Tom: Frida Sundemo! Right. Yes. I do actually remember her name now, although I don’t think I could have placed that voice.
Tim: Low on the instrumental, but very definitely a dance track, carried solely by her vocal. Chorus comes along, and again it’s a straight up Frida track – her vocal, good melodic dance beat.
Tom: Which is fine, I guess? I’ll be honest, there’s not much here that makes me feel… well, anything, to be honest. It is a Generic Dance Number with a good vocal.
Tim: But that second verse, that’s different, that’s not something we’ve heard before from her, with that darker backing. That’s straight up NERVO. That’s where the ‘feat’ comes in, where she basically does what they’re telling her to do. Not necessarily a bad thing, mind, but I will say I’m happy it doesn’t last all that long. Because after that? Again, that’s an energetic Frida track.
Tom: And if that’s your thing — which is seems to be — then I guess that’ll do nicely.
Tim: And so for everything except that second verse, that ‘feat.’ could be an ‘&’. And you know, I love that. Shame she doesn’t get full credit, really.
“This time, I’d like to actually compliment the writer.”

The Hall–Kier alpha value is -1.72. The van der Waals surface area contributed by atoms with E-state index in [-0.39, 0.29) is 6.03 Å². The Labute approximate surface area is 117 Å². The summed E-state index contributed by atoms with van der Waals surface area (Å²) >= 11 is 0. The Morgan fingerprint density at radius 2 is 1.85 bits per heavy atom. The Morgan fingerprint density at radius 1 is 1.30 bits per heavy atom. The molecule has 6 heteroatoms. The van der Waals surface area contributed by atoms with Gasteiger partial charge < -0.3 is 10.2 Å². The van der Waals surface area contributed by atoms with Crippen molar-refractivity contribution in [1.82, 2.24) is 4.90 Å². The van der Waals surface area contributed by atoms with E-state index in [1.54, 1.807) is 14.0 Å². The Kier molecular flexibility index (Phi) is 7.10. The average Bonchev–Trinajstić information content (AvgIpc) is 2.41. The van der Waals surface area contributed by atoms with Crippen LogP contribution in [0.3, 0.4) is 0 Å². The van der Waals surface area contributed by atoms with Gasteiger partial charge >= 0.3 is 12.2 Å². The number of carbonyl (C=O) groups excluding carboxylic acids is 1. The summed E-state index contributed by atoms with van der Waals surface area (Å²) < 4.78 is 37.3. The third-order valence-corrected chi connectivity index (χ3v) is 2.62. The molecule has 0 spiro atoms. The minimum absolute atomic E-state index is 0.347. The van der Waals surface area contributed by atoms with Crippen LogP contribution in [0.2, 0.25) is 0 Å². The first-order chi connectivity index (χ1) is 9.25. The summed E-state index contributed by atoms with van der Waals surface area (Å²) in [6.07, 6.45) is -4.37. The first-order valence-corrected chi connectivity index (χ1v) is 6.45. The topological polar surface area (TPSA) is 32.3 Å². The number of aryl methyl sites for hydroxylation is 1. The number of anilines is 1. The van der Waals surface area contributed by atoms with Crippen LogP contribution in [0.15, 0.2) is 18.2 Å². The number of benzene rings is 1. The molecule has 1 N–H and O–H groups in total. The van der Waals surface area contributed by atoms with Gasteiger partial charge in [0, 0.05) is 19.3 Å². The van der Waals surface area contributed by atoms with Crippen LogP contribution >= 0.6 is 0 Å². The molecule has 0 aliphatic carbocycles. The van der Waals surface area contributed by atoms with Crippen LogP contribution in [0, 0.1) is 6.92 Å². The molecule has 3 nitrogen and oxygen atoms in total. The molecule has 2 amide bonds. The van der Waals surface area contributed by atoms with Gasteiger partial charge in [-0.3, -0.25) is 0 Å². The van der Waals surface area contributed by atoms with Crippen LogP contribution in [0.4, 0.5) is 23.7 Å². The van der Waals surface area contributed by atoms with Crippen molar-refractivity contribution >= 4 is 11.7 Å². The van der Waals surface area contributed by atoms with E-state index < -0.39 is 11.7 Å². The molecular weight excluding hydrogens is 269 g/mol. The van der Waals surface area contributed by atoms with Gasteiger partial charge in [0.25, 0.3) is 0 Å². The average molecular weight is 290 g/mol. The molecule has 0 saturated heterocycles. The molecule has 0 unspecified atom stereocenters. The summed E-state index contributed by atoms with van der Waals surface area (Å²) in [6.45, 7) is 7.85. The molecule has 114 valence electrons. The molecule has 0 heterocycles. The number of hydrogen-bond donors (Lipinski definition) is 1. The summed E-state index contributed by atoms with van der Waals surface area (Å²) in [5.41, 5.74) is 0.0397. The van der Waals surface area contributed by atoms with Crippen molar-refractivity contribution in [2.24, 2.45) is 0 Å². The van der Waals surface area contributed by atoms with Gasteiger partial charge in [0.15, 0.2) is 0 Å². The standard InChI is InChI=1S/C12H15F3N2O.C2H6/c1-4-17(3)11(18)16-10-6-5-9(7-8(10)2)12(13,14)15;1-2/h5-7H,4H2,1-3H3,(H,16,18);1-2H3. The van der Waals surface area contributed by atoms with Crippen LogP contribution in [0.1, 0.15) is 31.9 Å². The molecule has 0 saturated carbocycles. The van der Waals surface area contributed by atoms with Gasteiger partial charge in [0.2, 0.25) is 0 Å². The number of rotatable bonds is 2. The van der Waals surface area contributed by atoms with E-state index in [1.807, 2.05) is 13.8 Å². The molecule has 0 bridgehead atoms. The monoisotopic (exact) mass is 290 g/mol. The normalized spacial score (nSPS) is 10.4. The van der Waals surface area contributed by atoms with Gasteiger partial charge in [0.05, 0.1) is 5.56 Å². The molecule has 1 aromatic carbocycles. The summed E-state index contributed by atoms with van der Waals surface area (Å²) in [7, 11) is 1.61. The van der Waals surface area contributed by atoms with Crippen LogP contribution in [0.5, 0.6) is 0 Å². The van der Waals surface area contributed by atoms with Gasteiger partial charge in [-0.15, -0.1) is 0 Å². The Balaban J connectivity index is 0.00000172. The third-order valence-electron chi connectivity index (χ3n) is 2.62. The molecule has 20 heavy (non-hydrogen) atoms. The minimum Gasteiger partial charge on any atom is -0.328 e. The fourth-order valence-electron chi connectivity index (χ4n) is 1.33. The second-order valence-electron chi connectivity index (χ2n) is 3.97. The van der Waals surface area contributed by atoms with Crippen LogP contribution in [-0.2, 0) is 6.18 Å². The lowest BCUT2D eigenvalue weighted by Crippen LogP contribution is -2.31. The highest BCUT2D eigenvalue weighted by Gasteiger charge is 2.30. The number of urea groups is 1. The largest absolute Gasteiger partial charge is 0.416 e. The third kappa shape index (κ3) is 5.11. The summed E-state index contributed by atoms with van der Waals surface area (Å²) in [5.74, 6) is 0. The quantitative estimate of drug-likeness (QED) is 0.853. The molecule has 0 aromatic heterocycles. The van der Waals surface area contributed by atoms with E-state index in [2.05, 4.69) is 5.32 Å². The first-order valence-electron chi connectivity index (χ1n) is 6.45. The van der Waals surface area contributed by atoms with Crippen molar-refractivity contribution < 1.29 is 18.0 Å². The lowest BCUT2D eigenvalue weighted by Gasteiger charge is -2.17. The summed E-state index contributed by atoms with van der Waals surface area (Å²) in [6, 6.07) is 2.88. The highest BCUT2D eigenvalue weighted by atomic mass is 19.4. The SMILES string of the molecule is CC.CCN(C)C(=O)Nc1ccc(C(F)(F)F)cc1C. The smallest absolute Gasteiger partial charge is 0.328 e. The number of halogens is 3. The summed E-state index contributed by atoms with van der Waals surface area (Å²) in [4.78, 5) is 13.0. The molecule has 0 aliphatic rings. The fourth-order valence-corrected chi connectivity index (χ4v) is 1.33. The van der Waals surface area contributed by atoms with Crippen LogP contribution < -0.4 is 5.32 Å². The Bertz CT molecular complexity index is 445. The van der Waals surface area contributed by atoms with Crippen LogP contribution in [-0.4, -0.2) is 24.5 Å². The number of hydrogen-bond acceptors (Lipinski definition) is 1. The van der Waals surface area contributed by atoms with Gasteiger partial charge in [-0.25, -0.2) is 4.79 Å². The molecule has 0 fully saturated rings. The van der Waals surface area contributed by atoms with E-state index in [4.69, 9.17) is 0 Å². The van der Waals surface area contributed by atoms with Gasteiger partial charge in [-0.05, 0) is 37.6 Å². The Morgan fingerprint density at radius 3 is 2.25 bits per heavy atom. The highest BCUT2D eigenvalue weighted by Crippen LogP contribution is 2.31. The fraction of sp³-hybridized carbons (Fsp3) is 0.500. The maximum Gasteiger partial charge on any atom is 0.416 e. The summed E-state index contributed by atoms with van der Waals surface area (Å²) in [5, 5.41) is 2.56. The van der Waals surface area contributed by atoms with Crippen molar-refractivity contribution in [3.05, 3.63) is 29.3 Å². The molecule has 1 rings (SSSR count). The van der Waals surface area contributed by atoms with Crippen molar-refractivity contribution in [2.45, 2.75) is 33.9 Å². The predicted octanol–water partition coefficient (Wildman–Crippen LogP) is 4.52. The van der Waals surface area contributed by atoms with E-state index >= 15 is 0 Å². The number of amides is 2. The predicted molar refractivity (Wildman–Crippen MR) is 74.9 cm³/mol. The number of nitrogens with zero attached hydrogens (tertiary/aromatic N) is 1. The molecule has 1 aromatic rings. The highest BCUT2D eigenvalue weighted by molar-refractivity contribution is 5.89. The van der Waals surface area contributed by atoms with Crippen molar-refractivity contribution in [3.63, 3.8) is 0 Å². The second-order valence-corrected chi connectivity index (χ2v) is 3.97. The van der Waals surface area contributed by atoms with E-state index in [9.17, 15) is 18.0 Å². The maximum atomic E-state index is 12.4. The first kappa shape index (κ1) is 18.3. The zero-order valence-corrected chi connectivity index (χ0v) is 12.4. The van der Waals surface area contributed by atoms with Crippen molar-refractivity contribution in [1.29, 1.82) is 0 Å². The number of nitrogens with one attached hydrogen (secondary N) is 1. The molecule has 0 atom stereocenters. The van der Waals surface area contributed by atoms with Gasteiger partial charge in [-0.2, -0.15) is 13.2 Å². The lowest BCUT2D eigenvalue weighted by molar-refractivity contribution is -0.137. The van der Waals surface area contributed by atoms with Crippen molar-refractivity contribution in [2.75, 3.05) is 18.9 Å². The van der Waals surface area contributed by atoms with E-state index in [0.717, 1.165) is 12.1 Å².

Tom: Often, around these parts, I grumble about trite lyrics or cringe-inducing rhyme schemes. Well, this time, I’d like to actually compliment the writer.
Tim: Huh, blimey – the lyrics must be good.
Tom: I was originally going to complain that the lyrics were “clunky”, but they’re absolutely not: splitting slant rhymes across different clauses like that is really clever. It’s just that rather than paying attention to the song, I started noticing the rhyme scheme: and that feels rather like watching a movie and thinking “wow, those graphics are really good”. The best lyrics are not the ones you notice, but the ones that have the desired effect.
Tim: Yeah, you’re not wrong, and it is inventive. To be honest, I think that very when most people listen for rhyming in lyrics, it’s just a case of “ah, yeah, these syllables are the same” – if they happen to split up a sentence, or even a word, so be it.
Tom: Anyway, I got so caught up in analysing the rhymes that I forgot to pay attention to the rest of the music. What do you reckon?
Tim: I think it’s good – perfectly decent dance track. I WANT TO GO DANCING TOM.